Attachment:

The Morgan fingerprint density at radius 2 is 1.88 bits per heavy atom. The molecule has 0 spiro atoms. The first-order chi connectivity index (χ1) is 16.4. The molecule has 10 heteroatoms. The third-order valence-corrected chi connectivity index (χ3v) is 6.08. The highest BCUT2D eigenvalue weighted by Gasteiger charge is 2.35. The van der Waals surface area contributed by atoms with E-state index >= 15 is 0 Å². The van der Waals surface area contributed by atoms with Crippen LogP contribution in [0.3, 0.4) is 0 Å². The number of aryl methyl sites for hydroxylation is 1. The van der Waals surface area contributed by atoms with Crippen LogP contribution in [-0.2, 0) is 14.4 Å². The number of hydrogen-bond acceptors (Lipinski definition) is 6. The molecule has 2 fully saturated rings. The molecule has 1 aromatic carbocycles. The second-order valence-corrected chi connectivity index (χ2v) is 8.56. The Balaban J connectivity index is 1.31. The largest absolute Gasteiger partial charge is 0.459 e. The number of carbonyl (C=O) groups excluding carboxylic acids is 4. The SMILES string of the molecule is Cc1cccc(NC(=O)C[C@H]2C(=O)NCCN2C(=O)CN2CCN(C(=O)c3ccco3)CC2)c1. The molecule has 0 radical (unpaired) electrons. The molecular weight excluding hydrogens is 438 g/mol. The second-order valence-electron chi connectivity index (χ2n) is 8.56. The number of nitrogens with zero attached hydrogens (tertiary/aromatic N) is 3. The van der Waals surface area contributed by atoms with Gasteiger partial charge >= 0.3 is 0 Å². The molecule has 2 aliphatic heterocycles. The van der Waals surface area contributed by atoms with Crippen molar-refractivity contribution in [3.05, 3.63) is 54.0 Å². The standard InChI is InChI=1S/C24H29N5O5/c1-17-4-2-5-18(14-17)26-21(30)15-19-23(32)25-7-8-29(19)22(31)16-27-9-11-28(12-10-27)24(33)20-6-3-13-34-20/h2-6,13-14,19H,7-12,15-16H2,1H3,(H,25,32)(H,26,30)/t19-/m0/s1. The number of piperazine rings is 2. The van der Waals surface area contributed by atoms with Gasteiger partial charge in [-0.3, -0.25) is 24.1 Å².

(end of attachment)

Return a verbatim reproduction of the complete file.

The Morgan fingerprint density at radius 2 is 1.88 bits per heavy atom. The molecule has 0 spiro atoms. The first-order chi connectivity index (χ1) is 16.4. The molecule has 10 heteroatoms. The third-order valence-corrected chi connectivity index (χ3v) is 6.08. The highest BCUT2D eigenvalue weighted by Gasteiger charge is 2.35. The van der Waals surface area contributed by atoms with E-state index >= 15 is 0 Å². The van der Waals surface area contributed by atoms with Crippen LogP contribution in [0.3, 0.4) is 0 Å². The number of aryl methyl sites for hydroxylation is 1. The van der Waals surface area contributed by atoms with Crippen LogP contribution in [-0.2, 0) is 14.4 Å². The number of hydrogen-bond acceptors (Lipinski definition) is 6. The molecule has 2 fully saturated rings. The molecule has 1 aromatic carbocycles. The second-order valence-corrected chi connectivity index (χ2v) is 8.56. The Balaban J connectivity index is 1.31. The largest absolute Gasteiger partial charge is 0.459 e. The number of carbonyl (C=O) groups excluding carboxylic acids is 4. The SMILES string of the molecule is Cc1cccc(NC(=O)C[C@H]2C(=O)NCCN2C(=O)CN2CCN(C(=O)c3ccco3)CC2)c1. The molecule has 0 radical (unpaired) electrons. The molecular weight excluding hydrogens is 438 g/mol. The second-order valence-electron chi connectivity index (χ2n) is 8.56. The number of nitrogens with zero attached hydrogens (tertiary/aromatic N) is 3. The van der Waals surface area contributed by atoms with Gasteiger partial charge >= 0.3 is 0 Å². The molecule has 2 aliphatic heterocycles. The van der Waals surface area contributed by atoms with Crippen molar-refractivity contribution in [3.05, 3.63) is 54.0 Å². The standard InChI is InChI=1S/C24H29N5O5/c1-17-4-2-5-18(14-17)26-21(30)15-19-23(32)25-7-8-29(19)22(31)16-27-9-11-28(12-10-27)24(33)20-6-3-13-34-20/h2-6,13-14,19H,7-12,15-16H2,1H3,(H,25,32)(H,26,30)/t19-/m0/s1. The number of piperazine rings is 2. The van der Waals surface area contributed by atoms with Gasteiger partial charge in [-0.3, -0.25) is 24.1 Å².